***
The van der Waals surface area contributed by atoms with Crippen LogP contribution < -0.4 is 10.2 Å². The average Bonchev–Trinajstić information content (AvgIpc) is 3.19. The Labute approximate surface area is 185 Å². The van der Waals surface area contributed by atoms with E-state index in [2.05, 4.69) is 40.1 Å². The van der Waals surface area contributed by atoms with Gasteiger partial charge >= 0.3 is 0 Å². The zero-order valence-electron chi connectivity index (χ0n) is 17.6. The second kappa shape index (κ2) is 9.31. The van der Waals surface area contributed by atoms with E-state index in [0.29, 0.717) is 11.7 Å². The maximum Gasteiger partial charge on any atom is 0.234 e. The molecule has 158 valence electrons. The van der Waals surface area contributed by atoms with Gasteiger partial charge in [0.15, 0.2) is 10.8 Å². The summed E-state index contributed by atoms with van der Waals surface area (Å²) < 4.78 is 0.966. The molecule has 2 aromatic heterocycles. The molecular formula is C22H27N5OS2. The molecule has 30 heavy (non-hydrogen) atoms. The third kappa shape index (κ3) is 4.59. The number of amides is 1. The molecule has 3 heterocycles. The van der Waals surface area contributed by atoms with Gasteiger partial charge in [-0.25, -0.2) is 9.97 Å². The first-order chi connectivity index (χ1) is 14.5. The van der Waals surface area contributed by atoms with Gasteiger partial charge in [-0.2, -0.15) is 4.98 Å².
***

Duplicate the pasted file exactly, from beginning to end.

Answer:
The van der Waals surface area contributed by atoms with Crippen LogP contribution < -0.4 is 10.2 Å². The average Bonchev–Trinajstić information content (AvgIpc) is 3.19. The Labute approximate surface area is 185 Å². The van der Waals surface area contributed by atoms with E-state index in [2.05, 4.69) is 40.1 Å². The van der Waals surface area contributed by atoms with Gasteiger partial charge >= 0.3 is 0 Å². The zero-order valence-electron chi connectivity index (χ0n) is 17.6. The second kappa shape index (κ2) is 9.31. The van der Waals surface area contributed by atoms with E-state index in [0.29, 0.717) is 11.7 Å². The maximum Gasteiger partial charge on any atom is 0.234 e. The molecule has 158 valence electrons. The van der Waals surface area contributed by atoms with Gasteiger partial charge in [0.15, 0.2) is 10.8 Å². The summed E-state index contributed by atoms with van der Waals surface area (Å²) < 4.78 is 0.966. The molecule has 2 aromatic heterocycles. The molecular formula is C22H27N5OS2. The molecule has 30 heavy (non-hydrogen) atoms. The third kappa shape index (κ3) is 4.59. The number of amides is 1. The molecule has 3 heterocycles. The van der Waals surface area contributed by atoms with Gasteiger partial charge in [-0.25, -0.2) is 9.97 Å². The first-order chi connectivity index (χ1) is 14.5. The van der Waals surface area contributed by atoms with Gasteiger partial charge in [-0.2, -0.15) is 4.98 Å².